Freddie Breitberg, a sound designer and music producer from Chicago US, recently implemented Shure KSM ribbon mic in recording the debut album of a big band jazz artist known as the Great Postmodern Nightmare.
When Breitberg realised that his collection of classic RCA ribbon mics were due for a renovation, he decided it was time to try Shure’s authentic modern ribbon technology.
“Ribbon microphones are like old friends, one loves them for their warmth and personality,’ he says. “They have always been a key tool for me in music recording and I’ve always had a collection of vintage ribbons to offer my clients. This project, which was actually a crowd-funded CD, gave me a great chance to explore the personalities of the Shure KSM ribbon mics.’
The session, which took place at I.V Lab Studios in Chicago, was over two days and Breitberg made use of Shure KSM3 13s on all the horns, and using the KSM353 as part of his mid-side stereo room miking arrangement and on amplifiers.
“I’ve done a lot of big work live in the studio and came up with a horseshoe layout for the horns to take advantage of room acoustics and figure-eight pattern of ribbon mics,’ he explains. “I spot-mic each instrument individually and I use mid-side stereo miking to capture the room. It gives me both room sound and isolation.’
For Breitberg to capture horns he specifically made use of a set of KSM313s, which have a unique ribbon design with the two sides of the microphone producing distinctly different frequency responses, neutral from the front, slightly brighter from the rear.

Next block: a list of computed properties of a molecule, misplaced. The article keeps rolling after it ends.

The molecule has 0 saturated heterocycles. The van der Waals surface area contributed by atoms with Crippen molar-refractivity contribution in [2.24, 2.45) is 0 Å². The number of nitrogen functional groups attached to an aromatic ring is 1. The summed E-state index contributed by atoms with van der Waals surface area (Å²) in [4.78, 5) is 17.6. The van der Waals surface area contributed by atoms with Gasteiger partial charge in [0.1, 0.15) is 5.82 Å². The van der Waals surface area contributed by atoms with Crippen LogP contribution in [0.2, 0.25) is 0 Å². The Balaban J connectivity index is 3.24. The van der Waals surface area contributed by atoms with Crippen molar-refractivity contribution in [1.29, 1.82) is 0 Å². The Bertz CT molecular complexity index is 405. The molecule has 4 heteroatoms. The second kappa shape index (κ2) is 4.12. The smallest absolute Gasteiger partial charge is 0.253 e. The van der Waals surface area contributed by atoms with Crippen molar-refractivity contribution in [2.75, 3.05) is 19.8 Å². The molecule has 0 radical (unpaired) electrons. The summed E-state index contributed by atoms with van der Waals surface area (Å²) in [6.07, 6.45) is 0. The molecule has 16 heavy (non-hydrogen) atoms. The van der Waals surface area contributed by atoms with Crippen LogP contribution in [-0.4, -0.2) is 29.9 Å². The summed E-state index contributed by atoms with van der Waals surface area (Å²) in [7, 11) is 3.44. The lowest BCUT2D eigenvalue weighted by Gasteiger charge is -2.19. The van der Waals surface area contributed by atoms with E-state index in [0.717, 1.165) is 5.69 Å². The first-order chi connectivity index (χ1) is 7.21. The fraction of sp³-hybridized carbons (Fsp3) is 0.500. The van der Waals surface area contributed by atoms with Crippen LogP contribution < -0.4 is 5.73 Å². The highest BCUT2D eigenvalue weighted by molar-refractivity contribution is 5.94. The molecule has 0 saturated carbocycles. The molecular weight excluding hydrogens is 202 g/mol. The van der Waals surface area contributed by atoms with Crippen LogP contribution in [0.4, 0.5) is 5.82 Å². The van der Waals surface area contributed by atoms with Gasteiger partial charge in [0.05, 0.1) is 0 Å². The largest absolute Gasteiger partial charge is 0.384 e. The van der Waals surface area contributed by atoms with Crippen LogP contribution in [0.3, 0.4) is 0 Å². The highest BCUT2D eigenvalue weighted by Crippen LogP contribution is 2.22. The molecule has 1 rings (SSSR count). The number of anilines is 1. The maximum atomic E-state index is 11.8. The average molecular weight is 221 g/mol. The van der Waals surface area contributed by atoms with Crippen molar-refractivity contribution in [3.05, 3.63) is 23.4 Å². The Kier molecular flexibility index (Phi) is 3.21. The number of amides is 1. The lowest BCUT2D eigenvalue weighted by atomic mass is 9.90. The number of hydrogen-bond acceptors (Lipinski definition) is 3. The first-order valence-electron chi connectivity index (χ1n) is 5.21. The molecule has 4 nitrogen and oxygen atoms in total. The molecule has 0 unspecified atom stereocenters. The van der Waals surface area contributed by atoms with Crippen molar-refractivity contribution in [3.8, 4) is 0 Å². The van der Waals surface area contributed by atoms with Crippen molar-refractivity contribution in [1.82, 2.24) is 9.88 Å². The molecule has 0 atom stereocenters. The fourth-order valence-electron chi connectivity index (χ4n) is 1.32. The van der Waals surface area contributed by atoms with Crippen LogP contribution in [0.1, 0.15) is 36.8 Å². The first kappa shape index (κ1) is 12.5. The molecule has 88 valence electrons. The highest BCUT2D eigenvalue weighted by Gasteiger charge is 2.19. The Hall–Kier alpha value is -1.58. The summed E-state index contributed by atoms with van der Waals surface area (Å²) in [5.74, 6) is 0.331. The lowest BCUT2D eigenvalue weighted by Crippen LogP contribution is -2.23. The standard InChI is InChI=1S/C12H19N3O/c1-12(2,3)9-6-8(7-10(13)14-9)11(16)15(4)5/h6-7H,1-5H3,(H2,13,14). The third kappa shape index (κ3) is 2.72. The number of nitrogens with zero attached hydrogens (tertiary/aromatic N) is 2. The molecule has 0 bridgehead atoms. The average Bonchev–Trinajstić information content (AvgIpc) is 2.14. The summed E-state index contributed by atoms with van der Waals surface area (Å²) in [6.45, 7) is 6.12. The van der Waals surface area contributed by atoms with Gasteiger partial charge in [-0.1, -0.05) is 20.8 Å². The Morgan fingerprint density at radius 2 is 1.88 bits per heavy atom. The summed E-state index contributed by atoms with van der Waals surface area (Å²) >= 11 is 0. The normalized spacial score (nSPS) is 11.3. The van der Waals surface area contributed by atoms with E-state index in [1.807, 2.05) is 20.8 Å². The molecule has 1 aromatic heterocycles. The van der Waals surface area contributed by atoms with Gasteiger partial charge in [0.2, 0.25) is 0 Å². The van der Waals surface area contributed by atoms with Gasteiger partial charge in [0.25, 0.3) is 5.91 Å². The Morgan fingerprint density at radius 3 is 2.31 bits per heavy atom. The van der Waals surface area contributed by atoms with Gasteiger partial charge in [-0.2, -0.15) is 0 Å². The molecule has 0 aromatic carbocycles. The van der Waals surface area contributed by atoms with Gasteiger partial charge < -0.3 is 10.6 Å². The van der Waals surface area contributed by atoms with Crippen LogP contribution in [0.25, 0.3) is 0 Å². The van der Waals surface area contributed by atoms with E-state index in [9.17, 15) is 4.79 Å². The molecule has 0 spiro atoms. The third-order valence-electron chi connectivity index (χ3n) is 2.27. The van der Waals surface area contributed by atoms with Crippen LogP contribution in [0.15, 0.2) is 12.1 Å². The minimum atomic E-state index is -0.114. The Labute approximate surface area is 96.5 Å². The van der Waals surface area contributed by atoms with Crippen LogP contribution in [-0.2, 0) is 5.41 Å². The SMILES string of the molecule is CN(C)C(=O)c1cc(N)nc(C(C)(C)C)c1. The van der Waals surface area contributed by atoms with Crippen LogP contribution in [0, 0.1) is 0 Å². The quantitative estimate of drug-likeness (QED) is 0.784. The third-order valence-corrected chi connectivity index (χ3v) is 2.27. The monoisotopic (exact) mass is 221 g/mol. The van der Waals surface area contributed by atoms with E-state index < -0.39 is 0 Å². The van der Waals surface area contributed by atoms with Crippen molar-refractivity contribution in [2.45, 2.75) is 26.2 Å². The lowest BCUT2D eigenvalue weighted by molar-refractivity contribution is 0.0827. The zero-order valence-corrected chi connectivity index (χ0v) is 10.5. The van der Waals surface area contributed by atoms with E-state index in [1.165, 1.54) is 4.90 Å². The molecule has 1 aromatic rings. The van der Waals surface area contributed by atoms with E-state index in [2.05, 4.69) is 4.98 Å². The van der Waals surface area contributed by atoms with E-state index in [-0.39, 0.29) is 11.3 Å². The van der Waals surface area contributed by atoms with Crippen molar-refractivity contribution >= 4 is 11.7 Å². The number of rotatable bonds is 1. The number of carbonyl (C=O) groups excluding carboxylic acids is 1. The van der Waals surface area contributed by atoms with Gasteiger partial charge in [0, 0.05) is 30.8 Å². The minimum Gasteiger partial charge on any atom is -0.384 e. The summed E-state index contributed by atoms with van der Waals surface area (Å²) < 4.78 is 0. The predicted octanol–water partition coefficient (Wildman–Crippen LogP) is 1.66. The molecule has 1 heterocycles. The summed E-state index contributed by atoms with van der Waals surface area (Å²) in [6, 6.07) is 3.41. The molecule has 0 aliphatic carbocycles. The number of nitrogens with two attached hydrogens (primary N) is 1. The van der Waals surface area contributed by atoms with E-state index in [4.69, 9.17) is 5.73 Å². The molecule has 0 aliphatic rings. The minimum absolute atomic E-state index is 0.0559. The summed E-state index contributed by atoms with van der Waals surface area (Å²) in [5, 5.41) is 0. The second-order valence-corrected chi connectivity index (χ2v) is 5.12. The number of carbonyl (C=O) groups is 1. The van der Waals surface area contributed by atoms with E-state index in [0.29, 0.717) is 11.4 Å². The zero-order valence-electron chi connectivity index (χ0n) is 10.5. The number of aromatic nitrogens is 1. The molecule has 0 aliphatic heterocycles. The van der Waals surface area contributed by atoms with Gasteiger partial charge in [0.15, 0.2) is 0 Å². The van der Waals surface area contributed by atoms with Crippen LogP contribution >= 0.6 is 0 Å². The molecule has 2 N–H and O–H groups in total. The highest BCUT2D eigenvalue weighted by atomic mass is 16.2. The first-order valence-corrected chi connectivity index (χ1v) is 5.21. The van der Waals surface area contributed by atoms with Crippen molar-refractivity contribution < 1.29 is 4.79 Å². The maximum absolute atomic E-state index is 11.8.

“The 313 sounds excellent on horns, They are as warm as my vintage RCA ribbons, but with more high-end. That means less EQ and less processing in mix and that is always a good thing in recording.’ In working with a large group of equal KSM313s, Breitberg was also struck by a couple other things. “They are just wonderfully consistent from mic to mic,’ he reports. “Compared to other ribbons they have plenty of output and their null points in the figure eight pattern are tremendously deep, which really helps with isolation in my room scheme.’
Breitberg’s big band technique places the band in U-shaped seating arrangement with the drums at the base. For this band, the other leg of the “U’ had four trumpets directly across and parallel to the drums, with the bones and saxophone sections perpendicular and directly across from one another. The rhythm section of bass, piano, and guitars was arrayed.